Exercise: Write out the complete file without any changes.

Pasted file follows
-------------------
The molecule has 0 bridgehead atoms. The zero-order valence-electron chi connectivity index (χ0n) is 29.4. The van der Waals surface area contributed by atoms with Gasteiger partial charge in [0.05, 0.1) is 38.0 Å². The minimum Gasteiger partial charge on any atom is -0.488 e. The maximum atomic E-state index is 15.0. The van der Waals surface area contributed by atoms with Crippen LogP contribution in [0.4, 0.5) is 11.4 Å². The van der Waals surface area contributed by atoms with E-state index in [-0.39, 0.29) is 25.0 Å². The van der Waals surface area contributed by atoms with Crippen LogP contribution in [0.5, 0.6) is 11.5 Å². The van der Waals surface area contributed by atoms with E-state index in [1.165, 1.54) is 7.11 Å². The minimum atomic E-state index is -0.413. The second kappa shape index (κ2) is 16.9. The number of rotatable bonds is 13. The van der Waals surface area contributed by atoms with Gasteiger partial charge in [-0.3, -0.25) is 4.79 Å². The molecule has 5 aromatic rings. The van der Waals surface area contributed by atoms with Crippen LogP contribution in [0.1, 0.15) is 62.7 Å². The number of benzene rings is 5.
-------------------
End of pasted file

The molecule has 0 bridgehead atoms. The zero-order valence-electron chi connectivity index (χ0n) is 29.4. The van der Waals surface area contributed by atoms with Gasteiger partial charge in [0.05, 0.1) is 38.0 Å². The minimum Gasteiger partial charge on any atom is -0.488 e. The maximum atomic E-state index is 15.0. The van der Waals surface area contributed by atoms with Crippen LogP contribution in [0.4, 0.5) is 11.4 Å². The van der Waals surface area contributed by atoms with E-state index in [-0.39, 0.29) is 25.0 Å². The van der Waals surface area contributed by atoms with Crippen LogP contribution in [0.5, 0.6) is 11.5 Å². The van der Waals surface area contributed by atoms with E-state index in [1.165, 1.54) is 7.11 Å². The minimum atomic E-state index is -0.413. The second kappa shape index (κ2) is 16.9. The number of rotatable bonds is 13. The van der Waals surface area contributed by atoms with Gasteiger partial charge in [-0.3, -0.25) is 4.79 Å². The molecule has 5 aromatic rings. The van der Waals surface area contributed by atoms with Crippen LogP contribution in [0.1, 0.15) is 62.7 Å². The number of benzene rings is 5.